How do we become human? In Forming Humanity: Redeeming the German Bildung Tradition, Jennifer Herdt narrates a tale—“Once upon a time,” she begins (1)—of late eighteenth-century German thinkers and artists who saw humanity as a task, not a starting point, and for whom self- and communal formation occur not through divine re-formation after the image of God in Christ, but through human agency, dialogical encounter, and mutual recognition.
In casting this group of thinkers and artists—some you probably know (Goethe, Schiller, Hegel), others you’ve just heard of (Herder, Humboldt)—as a tradition of reflection on ethical formation,1 Forming Humanity is at once recovery and assertion. If Herdt is critical of her story’s central figures and ideas, she nonetheless contends that reflection on the Bildung tradition has continuing philosophical force. We cannot avoid its central question, she tells us—how indeed do we become human?—and should not disdain its call to responsibility: to identify and correct the failures in our imaginations of “the human.”
Herdt’s argument is historical and philosophical, descriptive and normative.2 Forming Humanity’s first two chapters deftly trace Bildung’s intellectual precursors in Greek paideia, Roman humanitas, and seventeenth-century Pietism. Studies of Herder and Hegel frame central chapters on aesthetics (the “Religion of Art”) and literature (Bildungsroman). The Bildung tradition that emerges is attractive to our moment: its “humanity” constructed through the diversity of human particularities of characters and cultures, not abstract totalities.
And yet, there are pitfalls. The Bildung tradition, we learn, has been too-easily coopted to authorize cultural and racial privilege. (In many of its tellings, what we all should humanly become can look suspiciously bourgeois and Teutonic.) So too its accounts of history may leave us queasy: everything works for the good, it seems, never mind the suffering along the way. Forming Humanity’s subtitle is thus Redeeming the German Bildung Tradition. Redemption comes from the dialogical humanism the tradition avows—conversation always continues—with Herdt adding a theological interlocutor in Karl Barth, the great Protestant theologian of the twentieth century.3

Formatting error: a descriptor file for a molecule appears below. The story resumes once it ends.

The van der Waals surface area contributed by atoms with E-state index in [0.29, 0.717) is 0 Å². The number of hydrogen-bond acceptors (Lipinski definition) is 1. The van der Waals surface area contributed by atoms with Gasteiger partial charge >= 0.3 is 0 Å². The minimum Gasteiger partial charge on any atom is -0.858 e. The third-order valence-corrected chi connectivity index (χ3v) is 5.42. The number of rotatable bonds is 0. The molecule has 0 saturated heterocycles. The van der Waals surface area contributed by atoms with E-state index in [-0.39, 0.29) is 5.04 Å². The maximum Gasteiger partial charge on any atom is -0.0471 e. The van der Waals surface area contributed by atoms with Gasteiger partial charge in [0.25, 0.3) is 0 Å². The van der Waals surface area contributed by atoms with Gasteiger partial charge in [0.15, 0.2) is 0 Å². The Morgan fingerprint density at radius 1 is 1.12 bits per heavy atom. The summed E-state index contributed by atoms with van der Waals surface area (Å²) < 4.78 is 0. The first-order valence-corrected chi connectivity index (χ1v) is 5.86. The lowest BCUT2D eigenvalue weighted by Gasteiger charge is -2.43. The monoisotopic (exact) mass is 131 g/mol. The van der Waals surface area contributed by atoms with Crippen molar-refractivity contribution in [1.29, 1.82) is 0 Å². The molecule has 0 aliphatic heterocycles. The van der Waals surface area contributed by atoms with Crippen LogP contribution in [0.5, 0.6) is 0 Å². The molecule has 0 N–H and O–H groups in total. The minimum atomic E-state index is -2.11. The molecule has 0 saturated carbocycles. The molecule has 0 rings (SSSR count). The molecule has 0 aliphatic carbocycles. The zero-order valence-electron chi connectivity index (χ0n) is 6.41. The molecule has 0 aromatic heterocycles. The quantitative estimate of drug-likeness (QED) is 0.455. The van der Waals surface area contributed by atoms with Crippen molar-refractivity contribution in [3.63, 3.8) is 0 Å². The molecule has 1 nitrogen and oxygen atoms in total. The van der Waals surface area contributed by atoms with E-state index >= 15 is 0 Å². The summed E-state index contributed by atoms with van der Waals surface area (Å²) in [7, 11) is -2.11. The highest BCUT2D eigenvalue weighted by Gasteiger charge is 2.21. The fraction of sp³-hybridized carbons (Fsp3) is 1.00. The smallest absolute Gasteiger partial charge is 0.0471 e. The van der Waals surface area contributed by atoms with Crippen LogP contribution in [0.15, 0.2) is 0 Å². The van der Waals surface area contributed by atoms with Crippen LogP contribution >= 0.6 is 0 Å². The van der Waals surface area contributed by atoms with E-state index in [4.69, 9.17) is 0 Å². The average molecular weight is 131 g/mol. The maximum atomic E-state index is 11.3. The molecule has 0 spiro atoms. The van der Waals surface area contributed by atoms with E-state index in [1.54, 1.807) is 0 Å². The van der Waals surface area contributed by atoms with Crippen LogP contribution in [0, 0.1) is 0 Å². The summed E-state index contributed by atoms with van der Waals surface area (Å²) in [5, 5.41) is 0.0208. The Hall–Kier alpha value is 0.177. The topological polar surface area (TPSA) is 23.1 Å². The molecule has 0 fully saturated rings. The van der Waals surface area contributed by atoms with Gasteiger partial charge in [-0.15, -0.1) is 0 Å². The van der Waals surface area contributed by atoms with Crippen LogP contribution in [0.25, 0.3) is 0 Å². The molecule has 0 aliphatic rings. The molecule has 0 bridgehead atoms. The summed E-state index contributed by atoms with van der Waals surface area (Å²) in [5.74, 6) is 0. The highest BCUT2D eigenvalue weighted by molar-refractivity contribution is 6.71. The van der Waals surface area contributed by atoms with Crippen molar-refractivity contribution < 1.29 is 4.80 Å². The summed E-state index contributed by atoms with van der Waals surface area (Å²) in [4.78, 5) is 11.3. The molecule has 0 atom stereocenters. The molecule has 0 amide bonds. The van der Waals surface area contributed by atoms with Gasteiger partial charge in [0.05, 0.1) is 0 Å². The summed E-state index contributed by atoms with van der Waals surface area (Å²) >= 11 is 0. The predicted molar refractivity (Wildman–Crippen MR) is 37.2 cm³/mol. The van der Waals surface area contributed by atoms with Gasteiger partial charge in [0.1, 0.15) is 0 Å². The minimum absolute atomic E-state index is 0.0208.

Barth is usually cast as the archcritic of humanism and modernity. He condemns “autarchy,” human self-sufficiency apart from God and our neighbors. As such, Bildung stands duly condemned. (We make ourselves, after all.) For Herdt, however, Barth is an internal critic of the Bildung tradition insofar as he acknowledges culture as our task: the very task, indeed, of realizing our humanity. So judged and so engaged, the tradition is opened up: an eschatological vantage point sees human formation as provisional and indeterminate; formation’s connection to dialogue means listening for the voice of very-Other others. Or, as Barth might say, listening for the Word of God.
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This symposium adds five more speakers to these dialogues: Thomas Pfau, Hjördis Becker-Lindenthal, Vincent Lloyd, Molly Farneth, and Chad Wellmon.
Forming Humanity proves rich fodder; even as the symposium panelists praise Herdt’s scholarly achievement and engage the work’s historical, philosophical, aesthetic, and literary details, they do not balk from challenging Herdt’s foundational claims or principal purposes. Among the latter are Barth’s inclusion as Bildung’s refiner, not contradictor, and Herdt’s Bildung tradition as a partner to Christian humanism, not its secularizer or replacement (239).4
Pfau finds Bildung irremediable: its history darker than Herdt’s account, its metaphysics relentlessly secular. Becker-Lindenthal adds Søren Kierkegaard to the fray: like Herdt’s Barth, the Dane can be a critical friend to this tradition, his judgment its refinement. For Lloyd, the Bildung tradition misidentifies the facts of life (and death), hawking false reconciliation where there is paradox. Farneth saves Hegel, in part, from Barth and Herdt’s restorative Christian reading. Wellmon saves Barth from Hegel and Herdt.
How do we become human? Let the dialogues begin!
Bildung is an unfamiliar term to English speakers. The word itself is shaded with meaning, not least from Bild, “image, picture,” and bilden, “to form, fashion, shape, mold, educate, or . . . improve/broaden the mind” (28). Herdt notes that, in the German language, “the noun today most commonly means education (particularly in the sense of a holistic liberal education), but it can also mean formation, fashioning, shaping, or even simply form, as well as cultivation, culture, or civilization. It can refer either to the process of formation or to the endpoint or culmination of this process” (28).↩
For a direct treatment of her claim that the historical and normative questions are mutually interrelated, see Jennifer Herdt, “Religious Ethics, History, and the Rise of Modern Moral Philosophy: Focus Introduction,” Journal of Religious Ethics 28.2 (2000) 165–88.↩
Surprisingly, perhaps, the symposium panelists do not challenge Herdt’s choice to shape Forming Humanity by engaging with Barth, even if they disagree with her interpretation of him. For the alternate position, see Timothy Stoll’s review in Notre Dame Philosophical Reviews, https://ndpr.nd.edu/news/forming-humanity-redeeming-the-german-bildung-tradition.↩
In Herdt’s telling, the Bildung tradition, refined in Barthian judgment and forgiveness, ultimately narrates the work of ethical formation as participation in humanity’s reditus (return) to a God “whose life is overflowing self-gift and invitation into friendship” (9).↩